Teaching Philosophy

One of the choice aspects of teaching visual art, apart from many other academic areas of study, is that there is never only one right answer. This helps to accommodate many different learning styles with a positive approach. I start each semester stressing the idea that everyone has something to offer. What comes easily to one might be difficult for another, and students should expect both experiences. My goal is to inspire them to believe “I can do this”, and to help them experience the reward of success. Therefore I set high standards for my students, convinced that they will achieve them, and knowing my positive attitude is contagious. To this end I make certain to celebrate each success but constantly challenge them to do even better.  By never accepting ‘good enough’, I encourage students to exceed their own expectations and the resulting success becomes their inspiration.

My teaching approach stresses hands on experience, clarity of vision, critical thinking and visual problem solving.  Hands on experience is essential when learning to draw. In a drawing class students must learn to see in a whole new way. They must begin to draw what they see, not what they think they see. Getting to this point requires students to commit to the process, to let go of what they think they know, to make mistakes and to learn from them, and to suspend judgment. This involves much risk taking and requires a leap of faith, but the resulting success is its own reward. Once students begin to realize their limitless capabilities, they get in the driver’s seat and act as their own motivators, setting their own goals.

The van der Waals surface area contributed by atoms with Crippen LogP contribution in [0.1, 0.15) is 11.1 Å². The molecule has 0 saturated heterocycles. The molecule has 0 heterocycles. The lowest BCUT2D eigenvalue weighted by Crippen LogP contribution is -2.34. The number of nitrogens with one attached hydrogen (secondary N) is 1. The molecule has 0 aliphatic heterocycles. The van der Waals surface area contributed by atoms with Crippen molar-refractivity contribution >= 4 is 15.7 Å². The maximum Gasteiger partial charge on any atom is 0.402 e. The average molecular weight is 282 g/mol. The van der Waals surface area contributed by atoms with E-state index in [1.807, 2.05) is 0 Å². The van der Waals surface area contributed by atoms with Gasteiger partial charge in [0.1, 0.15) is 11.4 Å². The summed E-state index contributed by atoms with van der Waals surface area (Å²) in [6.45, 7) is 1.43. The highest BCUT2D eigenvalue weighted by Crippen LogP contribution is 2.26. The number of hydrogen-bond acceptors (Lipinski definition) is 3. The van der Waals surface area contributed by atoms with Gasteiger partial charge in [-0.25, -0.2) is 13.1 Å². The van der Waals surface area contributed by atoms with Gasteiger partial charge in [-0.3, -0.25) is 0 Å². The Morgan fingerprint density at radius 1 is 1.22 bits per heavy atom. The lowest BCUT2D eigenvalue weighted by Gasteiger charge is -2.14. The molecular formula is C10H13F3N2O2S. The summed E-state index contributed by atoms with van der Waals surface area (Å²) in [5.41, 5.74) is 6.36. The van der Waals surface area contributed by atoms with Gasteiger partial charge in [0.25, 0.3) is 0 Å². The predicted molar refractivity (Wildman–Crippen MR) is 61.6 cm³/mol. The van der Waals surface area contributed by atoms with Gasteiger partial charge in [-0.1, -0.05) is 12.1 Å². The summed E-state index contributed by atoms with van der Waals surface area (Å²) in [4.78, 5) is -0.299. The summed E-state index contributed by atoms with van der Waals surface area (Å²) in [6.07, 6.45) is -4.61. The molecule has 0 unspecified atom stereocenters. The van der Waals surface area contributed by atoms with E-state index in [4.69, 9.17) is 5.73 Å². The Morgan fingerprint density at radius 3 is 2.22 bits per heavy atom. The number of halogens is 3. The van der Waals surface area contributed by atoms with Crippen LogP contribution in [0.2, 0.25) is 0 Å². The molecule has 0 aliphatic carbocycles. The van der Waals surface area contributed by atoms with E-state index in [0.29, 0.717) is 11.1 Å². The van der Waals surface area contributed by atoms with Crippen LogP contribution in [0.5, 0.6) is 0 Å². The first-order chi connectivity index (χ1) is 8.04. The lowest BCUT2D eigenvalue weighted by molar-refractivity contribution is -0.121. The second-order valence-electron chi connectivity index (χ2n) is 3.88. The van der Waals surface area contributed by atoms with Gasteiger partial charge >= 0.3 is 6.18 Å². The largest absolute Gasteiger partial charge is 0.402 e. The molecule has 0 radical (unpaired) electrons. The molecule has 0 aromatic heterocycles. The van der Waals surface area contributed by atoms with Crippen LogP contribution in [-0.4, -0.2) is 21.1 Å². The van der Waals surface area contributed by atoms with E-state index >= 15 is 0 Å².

I push the idea that to become better at anything you must recognize your strengths as well as your weaknesses. I encourage them to be honest to themselves about their work. To tackle problems as they present themselves, not to deny their existence. I want them to embrace the struggle that ensues from this process, to step outside of their comfort zone and understand the validity of that act. In this world of high technology, when success is ‘at the push of a button’, the process of risk taking is often an unfamiliar one to them. Risk taking is an ingredient in any great success and is essential in art-making. When they begin to trust this process and experience the inevitable successes, they have learned a lesson that can be carried well beyond the classroom, into all endeavors of their lives.

Critiques are also an important learning tool in my classroom. Through the critique, students engage in visual problem solving and critical thinking and learn to articulate their experiences and ideas. The active participation required in a critique allows students to own the learning process. I insist that they become articulate, use the proper vocabulary and learn to understand the logic intrinsic in their own opinion. Critiquing also creates opportunities for peer education. I encourage students to learn from one another, to listen to one another, and to be respectful of one another’s opinions. It is always a pleasure to witness the sense of community that develops out of this process, when students begin to support each other and root for each other’s successes.

Whatever expectations I have for my students, I know I must exhibit in myself. I believe it is very important for me to exude responsibility and integrity, to have strong beliefs but remain flexible, to be respectful and supportive, to value student’s opinions, to be fair and open, and to admit my own limitations.

I believe in creating a positive classroom environment. One that opens students eyes to a new way of thinking and seeing, that generates a respect and understanding of the visual arts and helps to expand their vision of the world around them.